This deserves a section on its own because it’s just beautiful, and every family should own a copy. I love the illustrations of Catalina Eccheveri, who illustrates loads of books published by the Good Book Company, and it’s well-written, too, with language that preschoolers can understand.
There’s also an activity and colouring book version, which is great if you’re looking for something to mix up the reading books.
Our kids will watch their fair share of Christmas tripe this December – so it’s always lovely to have a Nativity DVD to whip out whenever we need reminding what this season is really all about!
Auntie Carol (a total legend in our family when it comes to excellent Advent resources!) bought us The Road to Bethlehem when Mister was small, and all four kids have enjoyed it ever since. It’s lovely: animated, fun, easily comprehensible by toddlers, and less than 10 minutes in length, so you don’t need a big attention span. The book which accompanies it is good too.
Now it used to be produced as a book with accompanying DVD (this is what we have) – but it looks as if it’s been repackaged as a book plus digital download of the animation. Click here to investigate further.
If your kids can cope with a half-hour film, then The Cow That Almost Missed Christmas, which will be shown on CBeebies at 4.30pm on Wednesday 19th December, is definitely one to catch. It’s a fun re-telling which has a lot ‘added’, but has a really sharp focus on the real meaning of Christmas too. For a secular TV channel, I’m impressed!
And for older kids and teenagers, why not grab a copy of The Nativity? I was really moved when it was first shown on the BBC a few years ago.
Naturally, your Advent basket will be fairly book-heavy, so do look out for non-book items and grab them while you can – there aren’t many, and they tend to be available for very limited periods. I’ve seen Nativity building cubes, as well as Nativity Russian dolls – but jigsaws are usually easy to get, and provide hours of fun.
Again, it was Legendary Auntie Carol who bought our kids these jigsaws several years ago, and they hold a lot of sentimental value. When they came out of hiding for Advent 2013, they were perfect for Missy, then 2, who had just discovered a crazy obsession for jigsaws! By the end of Advent she could do the 12 piece single-handedly, and the larger ones with help! She was insane – it was all she ever did! (If it makes you feel better, none of my other kids were anywhere near as proficient with jigsaws as Missy – she was a freak of nature!)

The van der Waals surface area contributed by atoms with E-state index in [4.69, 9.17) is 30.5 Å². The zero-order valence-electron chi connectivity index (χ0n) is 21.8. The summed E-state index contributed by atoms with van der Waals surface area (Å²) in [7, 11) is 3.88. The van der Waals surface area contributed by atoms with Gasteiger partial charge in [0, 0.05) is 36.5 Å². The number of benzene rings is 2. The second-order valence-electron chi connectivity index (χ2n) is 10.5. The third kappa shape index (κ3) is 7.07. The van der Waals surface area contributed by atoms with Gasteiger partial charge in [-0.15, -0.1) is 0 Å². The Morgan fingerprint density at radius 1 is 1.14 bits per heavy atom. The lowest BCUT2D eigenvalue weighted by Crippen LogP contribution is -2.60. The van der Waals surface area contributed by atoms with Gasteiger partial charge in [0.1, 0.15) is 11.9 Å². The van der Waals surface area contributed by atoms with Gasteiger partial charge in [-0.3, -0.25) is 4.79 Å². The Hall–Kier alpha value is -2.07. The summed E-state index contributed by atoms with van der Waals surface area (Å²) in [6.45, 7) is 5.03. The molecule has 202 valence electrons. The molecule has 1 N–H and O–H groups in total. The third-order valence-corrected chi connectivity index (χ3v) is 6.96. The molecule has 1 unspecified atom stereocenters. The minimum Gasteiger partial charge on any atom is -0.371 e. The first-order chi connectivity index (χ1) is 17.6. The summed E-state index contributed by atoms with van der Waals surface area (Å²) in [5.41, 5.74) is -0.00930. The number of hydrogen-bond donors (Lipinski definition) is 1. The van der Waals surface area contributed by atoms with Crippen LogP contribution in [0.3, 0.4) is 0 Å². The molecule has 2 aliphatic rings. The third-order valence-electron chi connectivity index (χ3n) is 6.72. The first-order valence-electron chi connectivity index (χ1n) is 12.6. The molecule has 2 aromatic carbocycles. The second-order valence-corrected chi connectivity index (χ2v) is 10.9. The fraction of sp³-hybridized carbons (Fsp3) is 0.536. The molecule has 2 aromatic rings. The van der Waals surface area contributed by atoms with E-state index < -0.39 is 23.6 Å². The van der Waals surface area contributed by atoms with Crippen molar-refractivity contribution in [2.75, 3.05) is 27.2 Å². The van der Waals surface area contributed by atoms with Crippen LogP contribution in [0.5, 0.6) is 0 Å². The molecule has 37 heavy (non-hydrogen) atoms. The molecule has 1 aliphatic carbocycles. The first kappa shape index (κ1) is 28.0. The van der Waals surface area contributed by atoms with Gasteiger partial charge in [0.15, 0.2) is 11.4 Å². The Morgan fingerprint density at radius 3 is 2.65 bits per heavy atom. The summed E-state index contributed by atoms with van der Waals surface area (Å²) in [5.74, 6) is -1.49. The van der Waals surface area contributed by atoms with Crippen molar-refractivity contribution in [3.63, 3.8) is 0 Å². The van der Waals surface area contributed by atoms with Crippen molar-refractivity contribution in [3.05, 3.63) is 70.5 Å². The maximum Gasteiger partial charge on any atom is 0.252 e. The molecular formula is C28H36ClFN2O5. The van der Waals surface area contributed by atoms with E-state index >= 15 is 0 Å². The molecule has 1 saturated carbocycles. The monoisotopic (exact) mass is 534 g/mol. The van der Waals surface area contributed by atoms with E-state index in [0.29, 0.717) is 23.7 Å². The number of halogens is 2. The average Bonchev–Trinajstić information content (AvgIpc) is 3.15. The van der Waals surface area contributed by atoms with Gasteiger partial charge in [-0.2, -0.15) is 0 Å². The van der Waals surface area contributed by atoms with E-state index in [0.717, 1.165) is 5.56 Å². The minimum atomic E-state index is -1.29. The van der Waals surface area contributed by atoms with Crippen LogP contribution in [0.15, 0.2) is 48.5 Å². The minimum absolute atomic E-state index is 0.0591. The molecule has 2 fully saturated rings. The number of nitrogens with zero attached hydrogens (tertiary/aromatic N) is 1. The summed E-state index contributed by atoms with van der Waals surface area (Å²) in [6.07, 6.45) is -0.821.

Unfortunately, these jigsaws are no longer available, which is such a shame as they’re so well made and have easily withstood six Christmases of heavy play from the Desert kids. But a quick Google, and you’ll find suitable alternatives – like these ‘Happy Birthday Jesus’ jigsaws, for example.
This is a new addition for 2018 – and yes, it’s from Auntie Carol! She ordered it early so that we could enjoy playing with it through Advent. I wrapped it up for the kids to discover in their basket this weekend – and so far they love it! It’s a lovely step up from the chunky wooden Nativity, with more detailed figures who have moveable limbs, so it’s great for older preschoolers and primary-aged kids, especially those who enjoy Playmobil and Lego throughout the year.
Ebay has some great bargains on Playmobil Nativity sets right here.
Something for older ones
It’s been six years now since I first put together an Advent box, and the little boy who was three is now nine! Clearly, he needs something a bit more stimulating than touchy-feely books.
Many of the books mentioned above are great for older primary kids, and Mister still enjoys them, so if you have KS2 kids then I’d still definitely recommend many of the above.
However, I know we need to start refreshing our selection for next year, so here are a couple of books on my wish list:
- Boring Bible: Crackers Christmas (Andy Robb) – aimed at the 7+ age group, this looks fast-paced, fun and thought-provoking.
- XTB: Christmas Unpacked (Alison Mitchell) – we’ve used XTB Bible-reading notes before, and they’re great. This would be an excellent way of reading the Bible with an older child during Advent.
Disclaimer: I haven’t used either of these, so can’t recommend personally, but knowing what I do about the publishers and authors, they will probably be excellent!
Over to you: do you have a similar tradition? What resources do you recommend?